In 1924, an orphan train passes through the Midwest, and two teenagers, seeking a new life, find nothing but hardship when taken in to live on a farm in Michigan. Mercy, a teenage girl of mixed race, and a boy nicknamed Rope, who lost fingers in a factory accident, become virtual prisoners of Harlan and Estelle Nau, whose children died during the Spanish flu epidemic. After facing abuse, Mercy and Rope flee, making an arduous journey into sparsely populated northern Michigan, where Mercy believes she will find her aunt. After Harlan is found murdered on his farm, police captain Jim Kincaid pursues Mercy and Rope to the cold, barren villages on the Mackinac Straits, but his efforts are complicated by the reemergent Ku Klux Klan, which has formed a coalition with the police deputy Milt Waters and the Dingley brothers, who run a local bootleg operation. Resolute and intrepid, Mercy and Rope develop a bond of mutual trust that helps them navigate a stark American landscape shaped by prejudice, hypocrisy, and fear.
John Smolens has published twelve works of fiction, eleven novels, and a collection of short stories. Two of his recent novels, Wolf’s Mouth and Day of Days, have been selected as Library of Michigan Notable Books. In 2010, he was the recipient of the Michigan Author Award from the Michigan Library Association. He lives in Marquette, Michigan.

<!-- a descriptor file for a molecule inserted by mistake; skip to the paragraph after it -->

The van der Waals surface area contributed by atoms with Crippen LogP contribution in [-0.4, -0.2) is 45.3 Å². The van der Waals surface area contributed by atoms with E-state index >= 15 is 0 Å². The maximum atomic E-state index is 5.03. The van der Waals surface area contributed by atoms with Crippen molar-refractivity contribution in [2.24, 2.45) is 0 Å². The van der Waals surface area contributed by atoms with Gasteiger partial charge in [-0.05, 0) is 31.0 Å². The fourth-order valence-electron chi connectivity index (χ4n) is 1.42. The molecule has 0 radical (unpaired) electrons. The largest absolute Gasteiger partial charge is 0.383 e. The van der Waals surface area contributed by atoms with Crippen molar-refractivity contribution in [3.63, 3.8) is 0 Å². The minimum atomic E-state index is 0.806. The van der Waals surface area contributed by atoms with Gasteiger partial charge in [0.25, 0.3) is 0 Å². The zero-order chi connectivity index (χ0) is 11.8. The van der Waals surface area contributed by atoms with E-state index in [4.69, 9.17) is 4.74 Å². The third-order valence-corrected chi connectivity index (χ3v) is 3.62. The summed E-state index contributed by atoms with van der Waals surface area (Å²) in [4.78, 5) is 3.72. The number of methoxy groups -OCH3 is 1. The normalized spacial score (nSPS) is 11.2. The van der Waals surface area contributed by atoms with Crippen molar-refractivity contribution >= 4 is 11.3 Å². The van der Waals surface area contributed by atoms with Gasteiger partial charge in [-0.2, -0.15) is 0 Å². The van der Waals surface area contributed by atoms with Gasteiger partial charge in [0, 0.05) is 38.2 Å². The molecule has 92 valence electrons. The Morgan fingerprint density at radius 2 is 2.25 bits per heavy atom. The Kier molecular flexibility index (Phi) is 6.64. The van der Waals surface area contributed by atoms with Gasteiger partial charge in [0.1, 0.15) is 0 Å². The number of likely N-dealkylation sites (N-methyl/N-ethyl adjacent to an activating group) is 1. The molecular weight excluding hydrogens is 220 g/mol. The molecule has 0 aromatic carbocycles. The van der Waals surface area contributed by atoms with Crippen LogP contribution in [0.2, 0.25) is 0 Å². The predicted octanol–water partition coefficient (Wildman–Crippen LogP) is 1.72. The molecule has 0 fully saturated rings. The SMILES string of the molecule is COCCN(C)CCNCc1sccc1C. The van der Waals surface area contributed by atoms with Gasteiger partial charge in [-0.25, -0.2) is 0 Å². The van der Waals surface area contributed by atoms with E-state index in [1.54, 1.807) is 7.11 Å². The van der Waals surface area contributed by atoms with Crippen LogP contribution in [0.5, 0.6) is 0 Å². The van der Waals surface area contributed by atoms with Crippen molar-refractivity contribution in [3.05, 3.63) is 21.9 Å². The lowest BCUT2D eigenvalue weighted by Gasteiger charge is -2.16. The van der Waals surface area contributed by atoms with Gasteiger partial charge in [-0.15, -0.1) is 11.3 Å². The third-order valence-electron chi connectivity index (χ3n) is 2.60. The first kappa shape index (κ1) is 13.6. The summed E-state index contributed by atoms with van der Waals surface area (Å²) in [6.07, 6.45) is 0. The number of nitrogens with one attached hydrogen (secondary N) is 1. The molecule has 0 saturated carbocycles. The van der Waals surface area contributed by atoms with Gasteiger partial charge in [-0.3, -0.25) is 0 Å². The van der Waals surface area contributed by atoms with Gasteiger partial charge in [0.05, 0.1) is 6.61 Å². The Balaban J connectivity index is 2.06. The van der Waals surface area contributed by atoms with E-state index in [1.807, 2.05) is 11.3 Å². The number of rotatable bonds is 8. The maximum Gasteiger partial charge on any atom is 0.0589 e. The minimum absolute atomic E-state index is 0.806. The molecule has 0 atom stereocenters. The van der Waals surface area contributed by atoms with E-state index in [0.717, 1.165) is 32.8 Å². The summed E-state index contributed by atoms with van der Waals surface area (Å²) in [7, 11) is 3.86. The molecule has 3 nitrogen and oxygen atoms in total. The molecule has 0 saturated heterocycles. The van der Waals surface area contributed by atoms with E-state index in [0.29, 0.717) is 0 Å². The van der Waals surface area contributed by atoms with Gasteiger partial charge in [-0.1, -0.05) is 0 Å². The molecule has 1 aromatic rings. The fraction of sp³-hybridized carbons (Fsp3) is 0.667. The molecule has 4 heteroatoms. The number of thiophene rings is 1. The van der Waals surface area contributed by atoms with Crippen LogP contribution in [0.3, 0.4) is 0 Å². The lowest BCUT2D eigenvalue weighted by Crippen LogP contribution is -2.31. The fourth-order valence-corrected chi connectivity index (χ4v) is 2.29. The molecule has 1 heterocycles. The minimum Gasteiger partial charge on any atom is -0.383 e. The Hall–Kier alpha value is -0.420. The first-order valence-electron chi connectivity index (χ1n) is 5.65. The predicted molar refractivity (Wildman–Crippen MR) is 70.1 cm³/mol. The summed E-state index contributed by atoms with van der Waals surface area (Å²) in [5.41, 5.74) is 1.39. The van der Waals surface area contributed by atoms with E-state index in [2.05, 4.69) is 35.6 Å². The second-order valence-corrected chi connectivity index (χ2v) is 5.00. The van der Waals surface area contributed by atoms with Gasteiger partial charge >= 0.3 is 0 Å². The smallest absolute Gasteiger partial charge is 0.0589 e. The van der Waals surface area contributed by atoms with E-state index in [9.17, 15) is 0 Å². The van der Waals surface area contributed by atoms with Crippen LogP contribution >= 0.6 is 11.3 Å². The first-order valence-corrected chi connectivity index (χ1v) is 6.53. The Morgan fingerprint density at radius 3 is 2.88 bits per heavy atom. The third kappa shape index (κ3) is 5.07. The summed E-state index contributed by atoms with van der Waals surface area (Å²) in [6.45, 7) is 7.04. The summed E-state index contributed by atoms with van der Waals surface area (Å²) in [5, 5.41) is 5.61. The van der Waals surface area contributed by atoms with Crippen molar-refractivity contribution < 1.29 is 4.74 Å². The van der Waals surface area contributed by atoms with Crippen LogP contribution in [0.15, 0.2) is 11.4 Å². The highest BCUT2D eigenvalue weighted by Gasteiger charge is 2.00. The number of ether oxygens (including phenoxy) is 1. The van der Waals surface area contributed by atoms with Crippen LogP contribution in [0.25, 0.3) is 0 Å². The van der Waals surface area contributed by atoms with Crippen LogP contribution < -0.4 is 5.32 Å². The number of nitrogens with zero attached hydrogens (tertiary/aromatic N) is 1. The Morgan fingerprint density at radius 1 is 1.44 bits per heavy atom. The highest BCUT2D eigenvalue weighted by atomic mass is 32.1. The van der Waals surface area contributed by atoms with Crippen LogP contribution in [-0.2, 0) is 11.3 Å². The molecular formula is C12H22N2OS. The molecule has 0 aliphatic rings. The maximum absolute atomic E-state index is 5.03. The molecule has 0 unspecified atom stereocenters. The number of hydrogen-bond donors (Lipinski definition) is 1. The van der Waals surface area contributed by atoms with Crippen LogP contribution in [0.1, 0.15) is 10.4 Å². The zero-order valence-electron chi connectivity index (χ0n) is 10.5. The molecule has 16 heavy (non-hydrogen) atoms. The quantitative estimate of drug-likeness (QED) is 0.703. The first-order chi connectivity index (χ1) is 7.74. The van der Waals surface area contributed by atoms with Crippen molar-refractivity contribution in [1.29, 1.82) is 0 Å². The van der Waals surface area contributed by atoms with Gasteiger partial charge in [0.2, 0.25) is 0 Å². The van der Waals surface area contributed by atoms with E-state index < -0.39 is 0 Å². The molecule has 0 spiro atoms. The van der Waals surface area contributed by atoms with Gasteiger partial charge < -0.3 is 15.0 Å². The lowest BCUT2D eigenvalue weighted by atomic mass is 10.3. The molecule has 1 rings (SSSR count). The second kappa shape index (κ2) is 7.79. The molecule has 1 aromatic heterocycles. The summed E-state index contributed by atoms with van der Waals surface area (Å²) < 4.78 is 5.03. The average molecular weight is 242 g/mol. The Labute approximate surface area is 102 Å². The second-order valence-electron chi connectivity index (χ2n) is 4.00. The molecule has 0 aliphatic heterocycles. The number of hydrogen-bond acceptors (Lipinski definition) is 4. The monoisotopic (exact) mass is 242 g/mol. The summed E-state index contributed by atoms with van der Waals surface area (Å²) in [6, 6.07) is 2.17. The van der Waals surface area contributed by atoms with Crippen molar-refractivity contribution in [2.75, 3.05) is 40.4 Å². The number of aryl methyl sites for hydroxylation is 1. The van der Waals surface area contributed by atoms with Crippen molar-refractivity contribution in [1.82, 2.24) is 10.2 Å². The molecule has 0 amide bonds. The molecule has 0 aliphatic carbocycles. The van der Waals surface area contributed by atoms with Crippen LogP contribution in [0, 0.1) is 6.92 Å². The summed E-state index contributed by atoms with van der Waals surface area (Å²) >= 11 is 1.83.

By all means, read John Smolens’s terrific new novel for the exciting, suspenseful story it is—a pair of orphans are on the run from forces both good and evil, their escape and pursuit played out in the often-treacherous wintry landscape of northern Michigan. But don’t be surprised to find that as you turn the pages you’re also involved in an American morality tale, in which the best of this country’s virtues—a sense of fairness, decency, and tolerance—are in deadly conflict with its worst qualities—bigotry, fanaticism, and hate. A Cold, Hard Prayer is a full, rich narrative and rewarding on many levels.
—Larry Watson, author of Montana 1948, Justice, and Let Him Go, now a major motion picture